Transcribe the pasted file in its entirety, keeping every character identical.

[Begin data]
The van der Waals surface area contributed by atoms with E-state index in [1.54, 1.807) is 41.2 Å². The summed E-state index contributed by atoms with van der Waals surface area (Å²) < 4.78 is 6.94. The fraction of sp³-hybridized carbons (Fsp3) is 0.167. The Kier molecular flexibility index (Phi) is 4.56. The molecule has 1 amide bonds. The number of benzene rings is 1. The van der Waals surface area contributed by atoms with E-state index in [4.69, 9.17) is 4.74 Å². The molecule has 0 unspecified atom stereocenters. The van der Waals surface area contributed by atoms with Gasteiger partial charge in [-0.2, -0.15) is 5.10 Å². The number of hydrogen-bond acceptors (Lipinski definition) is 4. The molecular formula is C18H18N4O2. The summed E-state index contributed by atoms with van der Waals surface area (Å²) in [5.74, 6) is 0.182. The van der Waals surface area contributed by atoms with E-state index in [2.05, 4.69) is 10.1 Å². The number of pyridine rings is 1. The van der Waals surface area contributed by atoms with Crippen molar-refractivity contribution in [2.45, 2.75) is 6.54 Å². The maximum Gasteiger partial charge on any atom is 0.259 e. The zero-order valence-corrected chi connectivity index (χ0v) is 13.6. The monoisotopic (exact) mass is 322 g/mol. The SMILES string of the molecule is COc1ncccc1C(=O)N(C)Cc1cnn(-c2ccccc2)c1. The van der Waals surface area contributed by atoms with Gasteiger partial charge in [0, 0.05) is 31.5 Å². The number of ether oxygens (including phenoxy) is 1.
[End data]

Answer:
The van der Waals surface area contributed by atoms with E-state index in [1.54, 1.807) is 41.2 Å². The summed E-state index contributed by atoms with van der Waals surface area (Å²) < 4.78 is 6.94. The fraction of sp³-hybridized carbons (Fsp3) is 0.167. The Kier molecular flexibility index (Phi) is 4.56. The molecule has 1 amide bonds. The number of benzene rings is 1. The van der Waals surface area contributed by atoms with E-state index in [4.69, 9.17) is 4.74 Å². The molecule has 0 unspecified atom stereocenters. The van der Waals surface area contributed by atoms with Gasteiger partial charge in [-0.2, -0.15) is 5.10 Å². The number of hydrogen-bond acceptors (Lipinski definition) is 4. The molecular formula is C18H18N4O2. The summed E-state index contributed by atoms with van der Waals surface area (Å²) in [5.74, 6) is 0.182. The van der Waals surface area contributed by atoms with E-state index in [2.05, 4.69) is 10.1 Å². The number of pyridine rings is 1. The van der Waals surface area contributed by atoms with Crippen molar-refractivity contribution in [2.45, 2.75) is 6.54 Å². The maximum Gasteiger partial charge on any atom is 0.259 e. The zero-order valence-corrected chi connectivity index (χ0v) is 13.6. The monoisotopic (exact) mass is 322 g/mol. The SMILES string of the molecule is COc1ncccc1C(=O)N(C)Cc1cnn(-c2ccccc2)c1. The van der Waals surface area contributed by atoms with Gasteiger partial charge in [0, 0.05) is 31.5 Å². The number of ether oxygens (including phenoxy) is 1.